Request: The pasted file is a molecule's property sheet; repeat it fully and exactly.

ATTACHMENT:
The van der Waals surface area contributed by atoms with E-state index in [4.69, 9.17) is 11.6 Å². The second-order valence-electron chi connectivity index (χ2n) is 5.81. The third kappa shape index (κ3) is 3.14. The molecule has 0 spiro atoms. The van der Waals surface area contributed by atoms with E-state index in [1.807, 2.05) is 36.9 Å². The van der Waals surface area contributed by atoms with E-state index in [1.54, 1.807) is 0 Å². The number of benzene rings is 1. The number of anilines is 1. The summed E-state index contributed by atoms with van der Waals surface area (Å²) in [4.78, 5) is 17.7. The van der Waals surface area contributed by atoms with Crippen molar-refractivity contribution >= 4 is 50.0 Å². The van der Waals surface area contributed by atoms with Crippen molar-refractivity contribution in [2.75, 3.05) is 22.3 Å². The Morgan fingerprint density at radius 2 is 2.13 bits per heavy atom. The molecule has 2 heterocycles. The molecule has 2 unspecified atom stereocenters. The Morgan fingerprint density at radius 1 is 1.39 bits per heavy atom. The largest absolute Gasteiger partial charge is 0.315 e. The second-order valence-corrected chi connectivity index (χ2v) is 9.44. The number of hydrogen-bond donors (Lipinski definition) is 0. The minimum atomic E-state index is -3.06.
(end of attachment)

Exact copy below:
The van der Waals surface area contributed by atoms with E-state index in [4.69, 9.17) is 11.6 Å². The second-order valence-electron chi connectivity index (χ2n) is 5.81. The third kappa shape index (κ3) is 3.14. The molecule has 0 spiro atoms. The van der Waals surface area contributed by atoms with E-state index in [1.807, 2.05) is 36.9 Å². The van der Waals surface area contributed by atoms with E-state index in [1.54, 1.807) is 0 Å². The number of benzene rings is 1. The number of anilines is 1. The summed E-state index contributed by atoms with van der Waals surface area (Å²) in [4.78, 5) is 17.7. The van der Waals surface area contributed by atoms with Crippen molar-refractivity contribution >= 4 is 50.0 Å². The van der Waals surface area contributed by atoms with Crippen molar-refractivity contribution in [2.75, 3.05) is 22.3 Å². The Morgan fingerprint density at radius 2 is 2.13 bits per heavy atom. The molecule has 2 heterocycles. The molecule has 2 unspecified atom stereocenters. The Morgan fingerprint density at radius 1 is 1.39 bits per heavy atom. The largest absolute Gasteiger partial charge is 0.315 e. The second-order valence-corrected chi connectivity index (χ2v) is 9.44. The number of hydrogen-bond donors (Lipinski definition) is 0. The minimum atomic E-state index is -3.06.